Linus Torvalds, creator of the Linux operating system and the Git source code management system, opened the “Code Power” session at the recent TED2016 conference, speaking in an interview with TED Curator Chris Anderson.
In the talk, Torvalds, whose blunt approach in dealing with people is well known, stated, “I’m actually not a people person. I don’t really love other people, but I do love other people who get involved in my project.”
Torvalds went on to discuss his belief that “code either works or it doesn’t.” He should know. The current Linux kernel is one of the largest collaborative projects ever attempted, with more than 20 million lines of code and more than 12,000 contributors so far. Additionally, an average of 185 changes are accepted into the kernel every day—nearly 1,300 per week—and Torvalds ultimately has the final say on what code is accepted.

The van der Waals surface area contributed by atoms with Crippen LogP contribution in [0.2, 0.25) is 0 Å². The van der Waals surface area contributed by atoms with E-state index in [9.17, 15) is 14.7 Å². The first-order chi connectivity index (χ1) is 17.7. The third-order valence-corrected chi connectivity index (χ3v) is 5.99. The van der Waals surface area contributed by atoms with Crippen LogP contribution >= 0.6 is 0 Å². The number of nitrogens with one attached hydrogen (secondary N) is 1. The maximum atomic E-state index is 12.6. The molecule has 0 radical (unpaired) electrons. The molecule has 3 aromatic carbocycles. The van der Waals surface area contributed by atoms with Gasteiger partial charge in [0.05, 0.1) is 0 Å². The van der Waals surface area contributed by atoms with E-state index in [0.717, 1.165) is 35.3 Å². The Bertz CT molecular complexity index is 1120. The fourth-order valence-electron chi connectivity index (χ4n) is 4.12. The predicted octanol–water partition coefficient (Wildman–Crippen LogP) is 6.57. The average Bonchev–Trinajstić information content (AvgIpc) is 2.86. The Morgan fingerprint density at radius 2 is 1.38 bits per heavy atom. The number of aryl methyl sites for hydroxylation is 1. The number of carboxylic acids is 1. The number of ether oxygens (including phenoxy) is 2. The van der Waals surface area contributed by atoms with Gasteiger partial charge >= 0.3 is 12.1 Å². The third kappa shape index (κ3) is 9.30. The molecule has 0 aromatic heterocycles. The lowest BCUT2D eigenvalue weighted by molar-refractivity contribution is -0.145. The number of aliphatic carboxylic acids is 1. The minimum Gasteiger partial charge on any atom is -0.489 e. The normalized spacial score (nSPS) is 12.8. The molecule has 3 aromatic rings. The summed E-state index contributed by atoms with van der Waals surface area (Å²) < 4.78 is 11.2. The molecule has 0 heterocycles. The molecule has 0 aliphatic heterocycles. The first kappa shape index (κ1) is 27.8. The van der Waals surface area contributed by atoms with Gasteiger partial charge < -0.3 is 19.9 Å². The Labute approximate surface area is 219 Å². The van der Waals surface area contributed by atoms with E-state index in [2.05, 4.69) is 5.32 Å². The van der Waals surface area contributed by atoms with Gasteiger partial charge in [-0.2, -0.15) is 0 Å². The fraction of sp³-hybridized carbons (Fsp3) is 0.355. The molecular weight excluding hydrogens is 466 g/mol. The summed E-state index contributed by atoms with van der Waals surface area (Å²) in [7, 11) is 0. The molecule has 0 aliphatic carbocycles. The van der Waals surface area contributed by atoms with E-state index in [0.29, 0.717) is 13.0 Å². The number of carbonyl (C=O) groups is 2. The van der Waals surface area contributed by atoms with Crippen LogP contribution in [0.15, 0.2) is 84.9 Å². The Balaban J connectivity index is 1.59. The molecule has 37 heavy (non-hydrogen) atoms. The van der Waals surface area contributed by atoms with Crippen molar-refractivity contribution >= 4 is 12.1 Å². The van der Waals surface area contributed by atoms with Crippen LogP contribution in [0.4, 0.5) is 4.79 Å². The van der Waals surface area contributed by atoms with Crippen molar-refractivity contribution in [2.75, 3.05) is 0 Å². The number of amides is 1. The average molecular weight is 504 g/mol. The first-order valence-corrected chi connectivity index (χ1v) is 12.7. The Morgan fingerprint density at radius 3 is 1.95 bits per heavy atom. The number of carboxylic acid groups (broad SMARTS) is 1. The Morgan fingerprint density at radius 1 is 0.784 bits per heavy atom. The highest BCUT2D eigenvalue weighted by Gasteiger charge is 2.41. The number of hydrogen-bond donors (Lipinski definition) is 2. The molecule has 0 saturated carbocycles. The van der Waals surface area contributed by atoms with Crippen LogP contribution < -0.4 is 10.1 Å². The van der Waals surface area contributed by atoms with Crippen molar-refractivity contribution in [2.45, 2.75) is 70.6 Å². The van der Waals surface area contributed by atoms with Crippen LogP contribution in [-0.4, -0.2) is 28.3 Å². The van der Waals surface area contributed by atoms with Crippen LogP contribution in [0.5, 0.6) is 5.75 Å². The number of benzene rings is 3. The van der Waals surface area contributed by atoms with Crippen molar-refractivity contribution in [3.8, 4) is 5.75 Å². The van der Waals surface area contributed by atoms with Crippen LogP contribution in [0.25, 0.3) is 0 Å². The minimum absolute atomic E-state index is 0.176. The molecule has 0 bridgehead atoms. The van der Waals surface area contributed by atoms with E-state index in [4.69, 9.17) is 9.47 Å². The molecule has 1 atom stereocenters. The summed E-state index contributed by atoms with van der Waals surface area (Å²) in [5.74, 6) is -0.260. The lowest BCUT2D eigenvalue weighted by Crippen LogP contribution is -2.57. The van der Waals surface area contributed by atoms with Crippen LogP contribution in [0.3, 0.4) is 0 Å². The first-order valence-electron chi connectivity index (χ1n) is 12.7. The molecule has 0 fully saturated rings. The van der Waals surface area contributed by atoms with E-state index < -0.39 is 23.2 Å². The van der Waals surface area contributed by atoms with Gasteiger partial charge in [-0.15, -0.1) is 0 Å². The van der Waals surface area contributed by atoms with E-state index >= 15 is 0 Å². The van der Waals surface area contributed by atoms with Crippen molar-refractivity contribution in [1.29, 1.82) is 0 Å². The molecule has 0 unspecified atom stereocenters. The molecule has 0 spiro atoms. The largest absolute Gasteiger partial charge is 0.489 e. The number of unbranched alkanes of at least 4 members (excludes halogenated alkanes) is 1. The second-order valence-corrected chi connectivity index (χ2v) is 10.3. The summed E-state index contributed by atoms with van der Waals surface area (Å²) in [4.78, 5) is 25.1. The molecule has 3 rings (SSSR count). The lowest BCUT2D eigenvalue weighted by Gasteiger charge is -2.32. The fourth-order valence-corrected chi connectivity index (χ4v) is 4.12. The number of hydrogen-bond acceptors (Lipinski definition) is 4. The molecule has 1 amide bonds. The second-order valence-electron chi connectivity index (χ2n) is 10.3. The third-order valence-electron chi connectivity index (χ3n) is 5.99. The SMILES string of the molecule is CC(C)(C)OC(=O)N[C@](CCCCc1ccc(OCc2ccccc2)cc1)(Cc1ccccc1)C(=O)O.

In the TED talk, Torvalds admitted that he is sometimes “myopic, when it comes to other people’s feelings….” However, he said, “What I love about open source is that it really allows different people to work together.”
Torvalds was listed as one of the most influential people in the world by TIME magazine back in 2004. In that profile, Lawrence Lessig wrote, “there is no doubt that the open, collaborative model that produced GNU/Linux has changed the business of software development forever.”
Nonetheless, the typically self-deprecating Torvalds doesn’t see himself as a visionary. Instead, he says: "I'm an engineer. I'm happy with the people who are wandering around looking at the stars but I am looking at the ground and I want to fix the pothole before I fall in."